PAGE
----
Los Angeles port logjam could leave holiday shelves bare

Holidays

LOS ANGELES (NewsNation) — There are a near-record 146 cargo ships off the California coast either anchored or at berth, laden with billions of dollars worth of merchandise. The proposed Biden infrastructure bill includes $17 billion for port modernization, but the cargo jam is expected to stretch into next summer at least, and not much can be done about it.

About half of all imports come into Southern California, but it’s now a major choke point in the global supply chain. The mess was partly triggered by a COVID outbreak among dockworkers at the start of the pandemic. Staffing is healthier now, but crews can only work so fast. Even when cargo is finally offloaded, there are other kinks in the supply chain.

“We’re also storing thousands of empty containers at our yards because we don’t have the ability to return them,” said Matt Schrap, CEO Harbor Trucking Association. “The marine terminals are either out of space or they’ve reached the allocation limit the steamship lines have given them for that particular type of container.”

There are 76 container ships carrying clothes, furniture, and electronics that have been stuck at ports in Los Angeles and Long Beach for nearly three months. They’re carrying 14,000 containers with about $100,000 of merchandise each. According to the Marine Exchange of Southern California, one ship waiting offshore arrived from Asia on September 5.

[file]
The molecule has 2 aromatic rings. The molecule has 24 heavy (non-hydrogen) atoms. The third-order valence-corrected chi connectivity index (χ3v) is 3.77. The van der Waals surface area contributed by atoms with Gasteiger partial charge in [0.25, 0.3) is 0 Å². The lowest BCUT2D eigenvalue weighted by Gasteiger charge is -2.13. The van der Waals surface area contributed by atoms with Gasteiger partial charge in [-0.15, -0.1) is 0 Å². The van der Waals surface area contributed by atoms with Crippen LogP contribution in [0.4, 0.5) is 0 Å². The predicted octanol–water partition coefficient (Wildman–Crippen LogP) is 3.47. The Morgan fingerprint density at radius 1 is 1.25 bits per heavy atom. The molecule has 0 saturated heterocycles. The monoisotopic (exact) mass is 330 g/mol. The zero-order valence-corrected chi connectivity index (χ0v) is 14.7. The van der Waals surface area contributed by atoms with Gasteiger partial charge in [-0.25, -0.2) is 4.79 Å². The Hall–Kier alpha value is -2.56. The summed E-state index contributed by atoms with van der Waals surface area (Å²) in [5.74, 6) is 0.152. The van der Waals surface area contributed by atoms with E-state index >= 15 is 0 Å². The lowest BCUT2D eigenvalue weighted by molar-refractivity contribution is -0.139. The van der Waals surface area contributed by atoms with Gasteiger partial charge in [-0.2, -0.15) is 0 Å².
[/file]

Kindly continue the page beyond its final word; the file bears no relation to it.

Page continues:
“Once cargo gets here to L.A., it’s like taking 10 lanes of freeway traffic and bringing it down to five lanes,” said Gene Seroka, executive director of the Port of L.A. “We’re still moving more cargo than ever, but it’s not enough because of the buying power of the American consumer.”

That traffic offshore may have increased the odds of an anchor mishap, which is the suspected cause of an oil pipeline rupture last week. There are also widespread warnings about the impact on the holidays.

“We’re certainly hoping that more containers come in both for the major retailers and to help some of these small stores,” said Ed Desmond, executive vice president of the Toy Industry Association. “But one issue that we do fear is you may not see the same breadth of selection.”

Retailers such as Walmart, Target, Costco, and Home Depot are chartering their own vessels in an effort to beat the global supply chain disruptions that threaten to harm the retail industry’s holiday season.

Copyright 2021 Nexstar Media Inc. All rights reserved. This material may not be published, broadcast, rewritten, or redistributed.

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